Things to Do

Things to Do in DC This Week (October 3-5): Free Donuts, Gilmore Girls Coffee, and a Punk Iliad

Ancient Greece goes punk courtesy of the Taffety Punk Theatre Company. You can catch their retelling of The Iliad through October 22.


MUSEUMS You may have seen Renaissance painter Giuseppe Arcimboldo’s strange portraits of people made from fruits and vegetables before—but not like this. Sculptor Philip Haas uses those works as the basis for “Four Seasons,” his lushly verdant, 15-foot-tall models, on exhibit at the Hillwood Estate, Museum & Gardens. They be displayed through March 31, so visitors can see the changing seasons reflected in the artwork and its surroundings. $18 suggested donation, 10 AM

ETC There are more than 65 million refugees across the world, a crisis so immense that it’s easy to forget that behind those numbers are real people. The humanitarian organization Doctors Without Borders created “Forced from Home”, an outdoor exhibit on the Mall to refocus attention toward those individuals fleeing war and persecution, using interactive technology to tell the stories behind the statistics and to show what it’s like when you have to leave everything behind. The exhibit runs until October 9. Free

LECTURE Get nerdy at Busboys and Poets’ DC Science Café. The event at the 5th & K NW location features two socio-environmental scientists: veterinarian and research scientist Elizabeth Daut, who’s talking about how the exotic pet importation industry has adverse effects on native wildlife and human health, and ecologist and evolutionary biologist Chris Trisos, who will explore how the growth urbanization will impact diversity among plant and animal communities in ways we can’t yet comprehend. Free, 6:30 PM

MUSEUMS Get into the spirit of World Architecture Day at the Hirshhorn in an interesting and delicious way. The museum, affectionately known as the “Brutalist donut” for its shape and structure, is offering free donuts courtesy of Zombie Coffee and Donuts along with special, architecture-themed tours throughout the day. Speakers include Deane Madsen, associate editor for ARCHITECT magazine and the mind behind @brutalistDC. Free, 10 AM


DEBATE Governor Mike Pence of Indiana and Senator Tim Kaine of Virginia are squaring off in tonight’s Vice Presidential debate, and Boqueria’s Big Talk, Small Plates debate viewing party is the ideal setting to watch it in. Stress-eat your way through unlimited tapas and drinks while you watch what most likely won’t be as explosive as last week’s presidential debate, but is just as important. $45 per person, 9 PM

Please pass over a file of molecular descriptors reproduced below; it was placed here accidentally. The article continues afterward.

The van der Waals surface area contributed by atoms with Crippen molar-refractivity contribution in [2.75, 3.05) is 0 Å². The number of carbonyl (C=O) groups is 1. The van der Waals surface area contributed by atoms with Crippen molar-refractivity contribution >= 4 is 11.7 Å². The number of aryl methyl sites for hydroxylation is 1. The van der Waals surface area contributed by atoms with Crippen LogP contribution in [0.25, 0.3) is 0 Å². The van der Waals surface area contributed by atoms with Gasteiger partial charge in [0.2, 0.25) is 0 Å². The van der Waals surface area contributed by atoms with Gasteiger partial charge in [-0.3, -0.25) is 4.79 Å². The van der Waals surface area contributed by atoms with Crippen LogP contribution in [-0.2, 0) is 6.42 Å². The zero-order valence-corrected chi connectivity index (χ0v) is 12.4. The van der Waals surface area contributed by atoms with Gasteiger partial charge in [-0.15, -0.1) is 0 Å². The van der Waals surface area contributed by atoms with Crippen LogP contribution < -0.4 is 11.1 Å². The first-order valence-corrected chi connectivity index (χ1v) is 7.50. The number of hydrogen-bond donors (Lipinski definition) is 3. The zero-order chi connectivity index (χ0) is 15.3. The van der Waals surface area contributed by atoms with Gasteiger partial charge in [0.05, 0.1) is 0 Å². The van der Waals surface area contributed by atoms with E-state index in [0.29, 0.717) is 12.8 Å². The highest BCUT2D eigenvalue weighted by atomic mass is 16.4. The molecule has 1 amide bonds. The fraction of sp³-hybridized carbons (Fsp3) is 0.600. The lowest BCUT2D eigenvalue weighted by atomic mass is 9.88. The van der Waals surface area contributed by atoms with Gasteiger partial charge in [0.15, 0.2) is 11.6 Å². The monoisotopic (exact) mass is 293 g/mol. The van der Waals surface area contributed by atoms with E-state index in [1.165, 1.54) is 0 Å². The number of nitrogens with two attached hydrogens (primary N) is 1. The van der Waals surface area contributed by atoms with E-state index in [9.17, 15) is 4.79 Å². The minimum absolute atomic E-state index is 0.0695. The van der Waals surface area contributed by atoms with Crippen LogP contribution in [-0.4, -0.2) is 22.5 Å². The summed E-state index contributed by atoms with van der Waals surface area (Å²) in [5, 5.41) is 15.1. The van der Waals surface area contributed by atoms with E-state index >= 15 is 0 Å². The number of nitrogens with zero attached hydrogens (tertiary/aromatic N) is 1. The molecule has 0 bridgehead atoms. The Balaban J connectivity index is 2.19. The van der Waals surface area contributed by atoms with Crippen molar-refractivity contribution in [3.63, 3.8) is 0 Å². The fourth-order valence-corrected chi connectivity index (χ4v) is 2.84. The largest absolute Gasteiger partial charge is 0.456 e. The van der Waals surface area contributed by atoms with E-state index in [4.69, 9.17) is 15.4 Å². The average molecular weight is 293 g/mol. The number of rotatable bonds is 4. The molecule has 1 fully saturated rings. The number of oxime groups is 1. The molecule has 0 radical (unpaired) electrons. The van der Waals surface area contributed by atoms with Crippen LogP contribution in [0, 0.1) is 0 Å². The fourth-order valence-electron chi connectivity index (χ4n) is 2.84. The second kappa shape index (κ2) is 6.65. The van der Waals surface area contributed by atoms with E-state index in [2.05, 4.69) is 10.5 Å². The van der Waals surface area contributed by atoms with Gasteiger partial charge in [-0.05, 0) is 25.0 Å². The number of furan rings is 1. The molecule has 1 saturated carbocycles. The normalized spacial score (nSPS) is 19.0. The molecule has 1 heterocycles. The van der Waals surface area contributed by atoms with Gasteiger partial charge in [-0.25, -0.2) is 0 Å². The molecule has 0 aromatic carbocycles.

MUSIC Feminist pop-punkers Tacocat, responsible for arguably the catchiest songs ever written about “that time of the month,” mansplaining, street harassment, and The X-Files’ Dana Scully, play DC9 with Bad Moves and Daddy Issues. $14, 9 PM


THEATER Taffety Punk Theatre Company performs a refreshing retelling of Homer’s epic poem The Iliad at the Capitol Hill Arts Workshop. Bringing into focus the poem’s teachings about life despite the overtly grim, anti-war message, Taffety company member Esther Williamson is the single narrator as members of the minimalist indie punk band Hand Grenade Job take turns joining her onstage performing the ethereal score they’ve created for the production as “The Muse.” You can catch An Iliad until October 22, but tonight’s preview is Pay-What-You-Can. 8 PM  

COFFEE  In honor of the anniversary of the day the show aired, Gilmore Girls fans can get a taste of Stars Hollow right here at Qualia when the coffee shop rebrands as Luke’s diner for “Luke’s Coffee Day”, serving free cups of coffee between 7 A.M. and noon.

FILM If you’ve come to believe that the only movies released seem to be either sequels or about superheroes, maybe it’s time to check out another country’s selection. All week at Edlavitch DCJCC, the Seret DC festival is playing the top films from the past year of Israeli cinema, and the lineup—including Abulele, a childhood drama featuring a mythical monster, and Atomic Falafel, a farce about Iranian nukes—is definitely different than what you can find in the multiplex. $13.50 per screening, various times

THEATER The New York Times called Tony Award-winning play The Curious Incident of the Dog in the Night-Time, based on the bestselling novel, “one of the most fully immersive works ever to wallop Broadway.” That’s because each piece of the production—from the dark, angular set design to the techno score—is used to depict the heightened senses of a brilliant 15-year-old on the autism spectrum as he tries to solve the mystery of his neighbor’s murdered dog.  The show begins its run at the Kennedy Center this evening and runs until October 23. $39 to $119, 7:30 PM